Draft National Policy statement for Geological Disposal Infrastructure Contents


Geological disposal

1.On 25 January 2018, the Government laid before Parliament the draft National Policy Statement (‘NPS’) for Geological Disposal Infrastructure (‘GDI’)1which set out the Government’s proposed framework for future development consent orders for a GDI in England. A GDI is a facility made of specially-engineered vaults and tunnels located deep underground (between 200 and 1,000 metres below the surface) that are designed to host permanently the higher activity radioactive waste that cannot be stored at existing surface facilities.2 Radioactive waste is a devolved issue. As a result this NPS applies in England only, although the Appraisal of Sustainability and Habitats Regulations Assessment which informed this NPS considered the potential socio-economic and environmental impacts of nationally significant infrastructure related to geological disposal in Wales and Scotland, given their common borders with England.3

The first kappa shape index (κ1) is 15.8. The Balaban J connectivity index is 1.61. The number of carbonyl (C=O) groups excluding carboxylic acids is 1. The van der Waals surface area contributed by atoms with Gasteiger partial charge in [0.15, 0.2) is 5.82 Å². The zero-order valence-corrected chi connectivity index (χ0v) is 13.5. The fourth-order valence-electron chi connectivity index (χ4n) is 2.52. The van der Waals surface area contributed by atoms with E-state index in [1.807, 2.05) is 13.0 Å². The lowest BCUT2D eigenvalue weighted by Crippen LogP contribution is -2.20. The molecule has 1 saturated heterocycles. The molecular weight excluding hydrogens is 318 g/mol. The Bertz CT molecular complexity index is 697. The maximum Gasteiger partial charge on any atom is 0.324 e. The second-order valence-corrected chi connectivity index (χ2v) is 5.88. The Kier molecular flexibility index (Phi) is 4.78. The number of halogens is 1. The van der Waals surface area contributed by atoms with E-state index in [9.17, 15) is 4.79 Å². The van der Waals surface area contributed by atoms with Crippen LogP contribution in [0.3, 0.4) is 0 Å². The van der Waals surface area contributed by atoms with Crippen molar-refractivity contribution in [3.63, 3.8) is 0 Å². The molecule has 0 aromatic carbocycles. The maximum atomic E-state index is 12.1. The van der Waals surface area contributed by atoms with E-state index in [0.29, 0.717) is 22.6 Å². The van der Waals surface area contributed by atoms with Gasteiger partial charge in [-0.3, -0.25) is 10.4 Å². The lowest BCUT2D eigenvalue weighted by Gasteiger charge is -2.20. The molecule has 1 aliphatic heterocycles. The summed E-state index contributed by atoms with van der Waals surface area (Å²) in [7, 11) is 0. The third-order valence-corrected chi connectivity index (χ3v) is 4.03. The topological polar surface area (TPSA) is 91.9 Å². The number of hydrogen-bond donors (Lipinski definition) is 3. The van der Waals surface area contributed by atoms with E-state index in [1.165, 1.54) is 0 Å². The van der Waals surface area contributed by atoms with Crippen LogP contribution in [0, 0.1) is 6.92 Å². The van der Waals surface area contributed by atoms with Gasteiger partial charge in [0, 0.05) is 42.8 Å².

2.According to the latest Inventory for Geological Disposal (hereafter ‘the Inventory’, see Box 1 below), should it be granted development consent, this GDI would be used to store England’s high level and intermediary waste, alongside small proportions of low level waste and other hazardous spent fuels and stocks.4

Box 1. The UK Derived Inventory

The UK Radioactive Waste & Materials Inventory (the Inventory) is the latest national record on radioactive wastes and materials in the UK and is usually compiled by the Nuclear Decommissioning Authority. The Inventory contains information about: radioactive wastes that exist now; radioactive wastes that will arise in future; and radioactive materials—which are radioactive items that are not classed as waste now but may be in future if no further use can be found for them. The Inventory is updated every three years. It is a snapshot of wastes and materials at a specific point in time, called the ‘stock date’. For more information, see Nuclear Decommissioning Authority, UK Radioactive Waste Inventory, About the Inventory—What is the Inventory?, accessed 16 July 2018